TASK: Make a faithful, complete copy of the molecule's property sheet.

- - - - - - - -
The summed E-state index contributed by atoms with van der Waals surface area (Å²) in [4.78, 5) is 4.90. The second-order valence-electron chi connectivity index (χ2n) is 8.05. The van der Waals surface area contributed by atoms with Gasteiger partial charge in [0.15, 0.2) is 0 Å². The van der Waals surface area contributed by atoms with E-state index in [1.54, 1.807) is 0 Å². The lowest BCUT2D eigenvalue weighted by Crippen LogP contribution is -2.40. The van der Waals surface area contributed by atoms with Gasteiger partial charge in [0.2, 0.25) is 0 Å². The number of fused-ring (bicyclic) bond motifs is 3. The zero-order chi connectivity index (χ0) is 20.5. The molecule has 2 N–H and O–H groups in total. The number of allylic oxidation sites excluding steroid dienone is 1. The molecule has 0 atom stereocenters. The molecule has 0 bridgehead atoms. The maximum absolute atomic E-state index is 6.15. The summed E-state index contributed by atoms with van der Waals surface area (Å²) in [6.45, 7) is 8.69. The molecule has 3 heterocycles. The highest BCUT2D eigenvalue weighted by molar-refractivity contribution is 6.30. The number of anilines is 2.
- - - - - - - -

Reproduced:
The summed E-state index contributed by atoms with van der Waals surface area (Å²) in [4.78, 5) is 4.90. The second-order valence-electron chi connectivity index (χ2n) is 8.05. The van der Waals surface area contributed by atoms with Gasteiger partial charge in [0.15, 0.2) is 0 Å². The van der Waals surface area contributed by atoms with E-state index in [1.54, 1.807) is 0 Å². The lowest BCUT2D eigenvalue weighted by Crippen LogP contribution is -2.40. The van der Waals surface area contributed by atoms with Gasteiger partial charge in [0.2, 0.25) is 0 Å². The number of fused-ring (bicyclic) bond motifs is 3. The zero-order chi connectivity index (χ0) is 20.5. The molecule has 2 N–H and O–H groups in total. The number of allylic oxidation sites excluding steroid dienone is 1. The molecule has 0 atom stereocenters. The molecule has 0 bridgehead atoms. The maximum absolute atomic E-state index is 6.15. The summed E-state index contributed by atoms with van der Waals surface area (Å²) in [6.45, 7) is 8.69. The molecule has 3 heterocycles. The highest BCUT2D eigenvalue weighted by molar-refractivity contribution is 6.30. The number of anilines is 2.